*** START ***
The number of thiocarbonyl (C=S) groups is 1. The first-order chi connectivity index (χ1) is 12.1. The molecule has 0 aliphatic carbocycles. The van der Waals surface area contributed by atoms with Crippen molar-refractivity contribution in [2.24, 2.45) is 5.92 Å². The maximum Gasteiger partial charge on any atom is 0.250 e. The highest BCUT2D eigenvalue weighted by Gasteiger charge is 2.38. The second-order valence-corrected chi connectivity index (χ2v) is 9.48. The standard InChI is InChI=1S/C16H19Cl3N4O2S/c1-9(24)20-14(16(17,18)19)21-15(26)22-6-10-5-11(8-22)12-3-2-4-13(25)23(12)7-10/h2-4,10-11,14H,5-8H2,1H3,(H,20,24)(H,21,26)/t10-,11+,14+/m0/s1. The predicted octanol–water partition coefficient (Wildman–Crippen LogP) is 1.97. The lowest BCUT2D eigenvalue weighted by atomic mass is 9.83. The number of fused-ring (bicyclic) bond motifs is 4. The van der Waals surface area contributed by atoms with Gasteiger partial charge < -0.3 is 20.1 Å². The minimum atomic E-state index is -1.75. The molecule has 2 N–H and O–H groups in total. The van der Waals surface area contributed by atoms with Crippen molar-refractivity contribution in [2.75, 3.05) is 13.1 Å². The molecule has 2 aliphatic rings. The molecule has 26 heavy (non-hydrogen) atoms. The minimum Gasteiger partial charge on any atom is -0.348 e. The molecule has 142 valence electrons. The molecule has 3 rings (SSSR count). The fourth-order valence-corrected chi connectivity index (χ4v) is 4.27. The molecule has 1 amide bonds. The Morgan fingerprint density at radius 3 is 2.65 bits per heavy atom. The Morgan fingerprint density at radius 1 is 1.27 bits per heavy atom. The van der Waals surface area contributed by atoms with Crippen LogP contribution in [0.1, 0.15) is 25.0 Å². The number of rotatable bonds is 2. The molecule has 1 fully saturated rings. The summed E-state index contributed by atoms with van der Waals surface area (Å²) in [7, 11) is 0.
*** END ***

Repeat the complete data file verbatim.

The number of thiocarbonyl (C=S) groups is 1. The first-order chi connectivity index (χ1) is 12.1. The molecule has 0 aliphatic carbocycles. The van der Waals surface area contributed by atoms with Crippen molar-refractivity contribution in [2.24, 2.45) is 5.92 Å². The maximum Gasteiger partial charge on any atom is 0.250 e. The highest BCUT2D eigenvalue weighted by Gasteiger charge is 2.38. The second-order valence-corrected chi connectivity index (χ2v) is 9.48. The standard InChI is InChI=1S/C16H19Cl3N4O2S/c1-9(24)20-14(16(17,18)19)21-15(26)22-6-10-5-11(8-22)12-3-2-4-13(25)23(12)7-10/h2-4,10-11,14H,5-8H2,1H3,(H,20,24)(H,21,26)/t10-,11+,14+/m0/s1. The predicted octanol–water partition coefficient (Wildman–Crippen LogP) is 1.97. The lowest BCUT2D eigenvalue weighted by atomic mass is 9.83. The number of fused-ring (bicyclic) bond motifs is 4. The van der Waals surface area contributed by atoms with Gasteiger partial charge < -0.3 is 20.1 Å². The minimum atomic E-state index is -1.75. The molecule has 2 N–H and O–H groups in total. The van der Waals surface area contributed by atoms with Crippen molar-refractivity contribution in [2.75, 3.05) is 13.1 Å². The molecule has 2 aliphatic rings. The molecule has 26 heavy (non-hydrogen) atoms. The minimum Gasteiger partial charge on any atom is -0.348 e. The molecule has 142 valence electrons. The molecule has 3 rings (SSSR count). The fourth-order valence-corrected chi connectivity index (χ4v) is 4.27. The molecule has 1 amide bonds. The Morgan fingerprint density at radius 3 is 2.65 bits per heavy atom. The Morgan fingerprint density at radius 1 is 1.27 bits per heavy atom. The van der Waals surface area contributed by atoms with Crippen LogP contribution in [0.1, 0.15) is 25.0 Å². The number of rotatable bonds is 2. The molecule has 1 fully saturated rings. The summed E-state index contributed by atoms with van der Waals surface area (Å²) in [7, 11) is 0.